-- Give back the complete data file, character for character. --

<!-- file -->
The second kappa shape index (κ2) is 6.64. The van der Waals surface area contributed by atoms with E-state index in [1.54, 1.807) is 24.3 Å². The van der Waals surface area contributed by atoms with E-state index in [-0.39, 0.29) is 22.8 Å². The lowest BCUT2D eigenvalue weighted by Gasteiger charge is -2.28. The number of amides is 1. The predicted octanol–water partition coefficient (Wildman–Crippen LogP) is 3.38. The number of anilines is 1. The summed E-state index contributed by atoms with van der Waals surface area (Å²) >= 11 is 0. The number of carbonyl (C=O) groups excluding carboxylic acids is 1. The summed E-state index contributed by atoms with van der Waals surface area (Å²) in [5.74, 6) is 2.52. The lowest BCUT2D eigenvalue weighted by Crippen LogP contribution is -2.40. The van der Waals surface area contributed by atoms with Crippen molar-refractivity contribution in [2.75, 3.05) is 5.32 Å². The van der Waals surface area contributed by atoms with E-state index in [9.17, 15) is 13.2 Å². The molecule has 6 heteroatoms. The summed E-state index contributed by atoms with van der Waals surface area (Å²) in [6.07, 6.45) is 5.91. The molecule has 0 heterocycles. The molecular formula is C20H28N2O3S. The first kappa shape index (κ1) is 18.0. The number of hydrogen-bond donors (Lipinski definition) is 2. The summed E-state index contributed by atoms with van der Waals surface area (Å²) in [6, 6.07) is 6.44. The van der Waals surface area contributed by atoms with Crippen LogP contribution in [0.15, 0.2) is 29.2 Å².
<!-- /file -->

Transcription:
The second kappa shape index (κ2) is 6.64. The van der Waals surface area contributed by atoms with E-state index in [1.54, 1.807) is 24.3 Å². The van der Waals surface area contributed by atoms with E-state index in [-0.39, 0.29) is 22.8 Å². The lowest BCUT2D eigenvalue weighted by Gasteiger charge is -2.28. The number of amides is 1. The predicted octanol–water partition coefficient (Wildman–Crippen LogP) is 3.38. The number of anilines is 1. The summed E-state index contributed by atoms with van der Waals surface area (Å²) >= 11 is 0. The number of carbonyl (C=O) groups excluding carboxylic acids is 1. The summed E-state index contributed by atoms with van der Waals surface area (Å²) in [5.74, 6) is 2.52. The lowest BCUT2D eigenvalue weighted by Crippen LogP contribution is -2.40. The van der Waals surface area contributed by atoms with Crippen molar-refractivity contribution in [2.75, 3.05) is 5.32 Å². The van der Waals surface area contributed by atoms with E-state index in [9.17, 15) is 13.2 Å². The molecule has 6 heteroatoms. The summed E-state index contributed by atoms with van der Waals surface area (Å²) in [6.07, 6.45) is 5.91. The molecule has 0 heterocycles. The molecular formula is C20H28N2O3S. The first kappa shape index (κ1) is 18.0. The number of hydrogen-bond donors (Lipinski definition) is 2. The summed E-state index contributed by atoms with van der Waals surface area (Å²) in [6, 6.07) is 6.44. The van der Waals surface area contributed by atoms with Crippen LogP contribution in [0.15, 0.2) is 29.2 Å².